Monday, December 20, 2010

Every word counts

I was a chatterbox as a kid and my mother used to warn me:
Someday your mouth
will get you in trouble.
So I stopped talking so much and took up writing, thinking, "Ha! Now I can't get in trouble. I can fix the words with an eraser, a white typwriter ink removal strip, or a delete button."

But my mother was still right.

I am toast. Burnt. Dried out. No butter or jelly.

If you look up the word 'pathetic' there are two definitions:

1. causing or evoking pity, sympathetic sadness, sorrow, etc.

2. miserably or contemptibly inadequate.

And when I wrote about House as a compelling character a few months ago I used that word (in addition to many complimentary words) sort of comparing House to my hubby. I was thinking: brilliant, funny guy who helps people. Who also seems unhappy in a way that makes you want things to be better for him.

I was thinking sympathetic sadness.

My hubby went with miserably inadequate.

So...yeah. I'm toast.

I've apologized. And I'm owning up and taking the lumps I deserve because I should have known better.

Every word counts when you are writing. Every word needs to be the one that captures exactly what you want to say. The audience brings their own experiences to the table which will impact how and what they take away from your story, but that is no excuse not to be specific with your words.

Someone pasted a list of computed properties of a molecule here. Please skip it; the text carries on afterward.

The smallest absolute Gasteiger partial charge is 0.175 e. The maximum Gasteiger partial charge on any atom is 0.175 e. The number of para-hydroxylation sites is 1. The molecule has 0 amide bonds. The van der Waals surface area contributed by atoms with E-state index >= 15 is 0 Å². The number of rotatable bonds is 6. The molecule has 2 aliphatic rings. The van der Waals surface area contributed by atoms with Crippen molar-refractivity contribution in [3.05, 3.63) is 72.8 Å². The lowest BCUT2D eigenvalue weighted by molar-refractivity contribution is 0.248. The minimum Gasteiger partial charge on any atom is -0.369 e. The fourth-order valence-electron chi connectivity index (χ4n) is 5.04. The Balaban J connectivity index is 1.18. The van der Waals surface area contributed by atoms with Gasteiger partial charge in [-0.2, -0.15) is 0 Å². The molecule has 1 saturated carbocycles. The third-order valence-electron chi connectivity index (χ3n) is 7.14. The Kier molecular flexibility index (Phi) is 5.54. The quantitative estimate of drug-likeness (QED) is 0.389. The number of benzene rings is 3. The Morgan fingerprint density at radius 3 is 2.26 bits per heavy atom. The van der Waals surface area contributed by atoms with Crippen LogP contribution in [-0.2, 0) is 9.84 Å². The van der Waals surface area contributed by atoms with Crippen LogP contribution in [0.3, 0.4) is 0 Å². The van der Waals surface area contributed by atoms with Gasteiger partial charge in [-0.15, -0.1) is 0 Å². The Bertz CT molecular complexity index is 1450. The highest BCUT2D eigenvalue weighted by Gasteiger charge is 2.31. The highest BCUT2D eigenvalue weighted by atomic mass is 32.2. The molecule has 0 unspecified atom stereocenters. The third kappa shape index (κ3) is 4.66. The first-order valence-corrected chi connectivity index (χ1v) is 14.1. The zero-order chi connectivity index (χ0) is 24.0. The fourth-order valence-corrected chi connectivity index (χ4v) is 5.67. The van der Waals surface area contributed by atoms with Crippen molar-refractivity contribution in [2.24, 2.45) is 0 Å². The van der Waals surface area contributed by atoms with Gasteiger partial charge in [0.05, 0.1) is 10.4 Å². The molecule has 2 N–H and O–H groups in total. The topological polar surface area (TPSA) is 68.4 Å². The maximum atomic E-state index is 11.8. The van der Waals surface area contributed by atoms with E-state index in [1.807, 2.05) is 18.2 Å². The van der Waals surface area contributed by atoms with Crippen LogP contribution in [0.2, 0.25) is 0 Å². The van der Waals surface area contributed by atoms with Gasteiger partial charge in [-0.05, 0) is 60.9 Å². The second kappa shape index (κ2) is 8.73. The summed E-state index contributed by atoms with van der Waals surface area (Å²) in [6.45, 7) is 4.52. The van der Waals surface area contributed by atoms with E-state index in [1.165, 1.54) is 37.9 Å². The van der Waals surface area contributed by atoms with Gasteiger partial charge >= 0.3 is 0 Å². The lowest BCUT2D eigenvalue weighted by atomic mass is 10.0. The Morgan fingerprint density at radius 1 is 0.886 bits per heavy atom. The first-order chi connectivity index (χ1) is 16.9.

Because sometimes you don't get an eraser. Or a white typwriter ink removal strip. Or a delete button.

Even if you really want one.


  1. Merry Christmas!!
    New Year's 2011 Fireworks Celebrations Around the World

  2. Ouch! Sobering words Deni.

    You're absolutely right, too. While there is always going to be some difference in perception between readers of a piece of work, the general meaning should hopefully be clear. There have been times I've submitted a chapter to my crit partner and there's been a misunderstanding about what is happening in the story. When that happens, it's totally my fault for not being specific enough in my word choice (and then it's back to the redrafting board to tighten that tricky prose up).

    And don't worry, I'm sure hubbs will forgive. After all, 'tis the season.

    Have a great Christmas.

    (Double checks post before submitting)

  3. Yeah, that's dangerous, comparing your husband to a narcissist. You have courage.

    I've gotten to the point where I don't show my husband what I write about him, that way I don't have to worry about him getting all embarrassed on me.

  4. I'm sure it's not as bad as you think. I'd be more than happy to look at the first chapter, if you'd like. ;)

  5. I have just one word to say (very carefully chosen, of course)...